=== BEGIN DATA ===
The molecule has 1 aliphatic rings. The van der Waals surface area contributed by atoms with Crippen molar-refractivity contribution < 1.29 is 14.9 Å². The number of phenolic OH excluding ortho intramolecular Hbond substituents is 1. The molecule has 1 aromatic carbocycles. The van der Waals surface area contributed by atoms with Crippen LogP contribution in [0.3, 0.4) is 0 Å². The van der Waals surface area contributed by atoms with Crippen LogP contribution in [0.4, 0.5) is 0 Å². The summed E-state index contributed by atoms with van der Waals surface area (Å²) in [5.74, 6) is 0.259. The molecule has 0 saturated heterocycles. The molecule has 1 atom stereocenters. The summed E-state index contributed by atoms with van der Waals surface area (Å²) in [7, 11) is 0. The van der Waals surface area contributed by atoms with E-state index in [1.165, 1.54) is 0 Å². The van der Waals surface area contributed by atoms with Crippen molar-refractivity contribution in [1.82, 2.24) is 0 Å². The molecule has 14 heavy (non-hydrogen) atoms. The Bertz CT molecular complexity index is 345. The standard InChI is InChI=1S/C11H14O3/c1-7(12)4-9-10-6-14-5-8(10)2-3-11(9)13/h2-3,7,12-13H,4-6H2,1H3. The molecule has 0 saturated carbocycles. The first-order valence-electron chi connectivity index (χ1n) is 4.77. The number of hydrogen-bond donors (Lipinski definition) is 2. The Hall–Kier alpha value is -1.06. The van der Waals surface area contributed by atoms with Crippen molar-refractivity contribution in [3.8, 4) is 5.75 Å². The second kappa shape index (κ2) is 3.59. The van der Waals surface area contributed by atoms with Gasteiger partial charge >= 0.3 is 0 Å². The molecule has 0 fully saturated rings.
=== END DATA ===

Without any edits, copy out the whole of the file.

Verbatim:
The molecule has 1 aliphatic rings. The van der Waals surface area contributed by atoms with Crippen molar-refractivity contribution < 1.29 is 14.9 Å². The number of phenolic OH excluding ortho intramolecular Hbond substituents is 1. The molecule has 1 aromatic carbocycles. The van der Waals surface area contributed by atoms with Crippen LogP contribution in [0.3, 0.4) is 0 Å². The van der Waals surface area contributed by atoms with Crippen LogP contribution in [0.4, 0.5) is 0 Å². The summed E-state index contributed by atoms with van der Waals surface area (Å²) in [5.74, 6) is 0.259. The molecule has 0 saturated heterocycles. The molecule has 1 atom stereocenters. The summed E-state index contributed by atoms with van der Waals surface area (Å²) in [7, 11) is 0. The van der Waals surface area contributed by atoms with E-state index in [1.165, 1.54) is 0 Å². The van der Waals surface area contributed by atoms with Crippen molar-refractivity contribution in [1.82, 2.24) is 0 Å². The molecule has 14 heavy (non-hydrogen) atoms. The Bertz CT molecular complexity index is 345. The standard InChI is InChI=1S/C11H14O3/c1-7(12)4-9-10-6-14-5-8(10)2-3-11(9)13/h2-3,7,12-13H,4-6H2,1H3. The molecule has 0 saturated carbocycles. The first-order valence-electron chi connectivity index (χ1n) is 4.77. The number of hydrogen-bond donors (Lipinski definition) is 2. The Hall–Kier alpha value is -1.06. The van der Waals surface area contributed by atoms with Crippen molar-refractivity contribution in [3.8, 4) is 5.75 Å². The second kappa shape index (κ2) is 3.59. The van der Waals surface area contributed by atoms with Gasteiger partial charge >= 0.3 is 0 Å². The molecule has 0 fully saturated rings.